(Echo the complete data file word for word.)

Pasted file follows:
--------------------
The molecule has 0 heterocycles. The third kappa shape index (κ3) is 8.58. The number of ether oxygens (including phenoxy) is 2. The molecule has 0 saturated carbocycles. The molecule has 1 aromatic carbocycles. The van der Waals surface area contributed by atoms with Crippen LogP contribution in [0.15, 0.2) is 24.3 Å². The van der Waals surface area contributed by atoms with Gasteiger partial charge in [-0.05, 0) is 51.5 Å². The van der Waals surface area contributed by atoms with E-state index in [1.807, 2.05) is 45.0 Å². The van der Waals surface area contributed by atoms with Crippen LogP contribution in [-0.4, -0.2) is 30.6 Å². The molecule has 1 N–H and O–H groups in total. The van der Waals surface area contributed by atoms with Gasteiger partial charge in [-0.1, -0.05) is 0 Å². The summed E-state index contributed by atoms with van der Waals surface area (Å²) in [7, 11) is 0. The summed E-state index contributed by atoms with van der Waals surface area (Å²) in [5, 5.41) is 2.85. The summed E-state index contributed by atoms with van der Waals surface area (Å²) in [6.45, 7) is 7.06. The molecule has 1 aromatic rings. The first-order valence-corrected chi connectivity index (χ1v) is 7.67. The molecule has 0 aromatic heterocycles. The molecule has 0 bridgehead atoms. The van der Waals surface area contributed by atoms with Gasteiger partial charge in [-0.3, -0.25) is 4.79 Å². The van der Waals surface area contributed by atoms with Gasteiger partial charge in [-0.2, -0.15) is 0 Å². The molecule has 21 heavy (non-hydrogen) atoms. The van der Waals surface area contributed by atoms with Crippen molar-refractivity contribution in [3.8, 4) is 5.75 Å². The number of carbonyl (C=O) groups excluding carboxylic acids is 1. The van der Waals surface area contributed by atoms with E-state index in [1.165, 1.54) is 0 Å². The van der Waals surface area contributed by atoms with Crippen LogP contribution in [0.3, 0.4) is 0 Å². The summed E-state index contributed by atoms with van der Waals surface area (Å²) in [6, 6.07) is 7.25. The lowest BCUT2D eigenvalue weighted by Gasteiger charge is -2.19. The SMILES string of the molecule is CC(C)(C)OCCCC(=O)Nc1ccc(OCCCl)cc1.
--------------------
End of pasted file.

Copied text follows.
The molecule has 0 heterocycles. The third kappa shape index (κ3) is 8.58. The number of ether oxygens (including phenoxy) is 2. The molecule has 0 saturated carbocycles. The molecule has 1 aromatic carbocycles. The van der Waals surface area contributed by atoms with Crippen LogP contribution in [0.15, 0.2) is 24.3 Å². The van der Waals surface area contributed by atoms with Gasteiger partial charge in [-0.05, 0) is 51.5 Å². The van der Waals surface area contributed by atoms with E-state index in [1.807, 2.05) is 45.0 Å². The van der Waals surface area contributed by atoms with Crippen LogP contribution in [-0.4, -0.2) is 30.6 Å². The molecule has 1 N–H and O–H groups in total. The van der Waals surface area contributed by atoms with Gasteiger partial charge in [-0.1, -0.05) is 0 Å². The summed E-state index contributed by atoms with van der Waals surface area (Å²) in [7, 11) is 0. The summed E-state index contributed by atoms with van der Waals surface area (Å²) in [5, 5.41) is 2.85. The summed E-state index contributed by atoms with van der Waals surface area (Å²) in [6.45, 7) is 7.06. The molecule has 1 aromatic rings. The first-order valence-corrected chi connectivity index (χ1v) is 7.67. The molecule has 0 aromatic heterocycles. The molecule has 0 bridgehead atoms. The van der Waals surface area contributed by atoms with Gasteiger partial charge in [-0.3, -0.25) is 4.79 Å². The van der Waals surface area contributed by atoms with Gasteiger partial charge in [-0.2, -0.15) is 0 Å². The molecule has 21 heavy (non-hydrogen) atoms. The van der Waals surface area contributed by atoms with Crippen molar-refractivity contribution in [3.8, 4) is 5.75 Å². The number of carbonyl (C=O) groups excluding carboxylic acids is 1. The van der Waals surface area contributed by atoms with E-state index in [1.165, 1.54) is 0 Å². The van der Waals surface area contributed by atoms with Crippen LogP contribution in [0.3, 0.4) is 0 Å². The summed E-state index contributed by atoms with van der Waals surface area (Å²) in [6, 6.07) is 7.25. The lowest BCUT2D eigenvalue weighted by Gasteiger charge is -2.19. The SMILES string of the molecule is CC(C)(C)OCCCC(=O)Nc1ccc(OCCCl)cc1.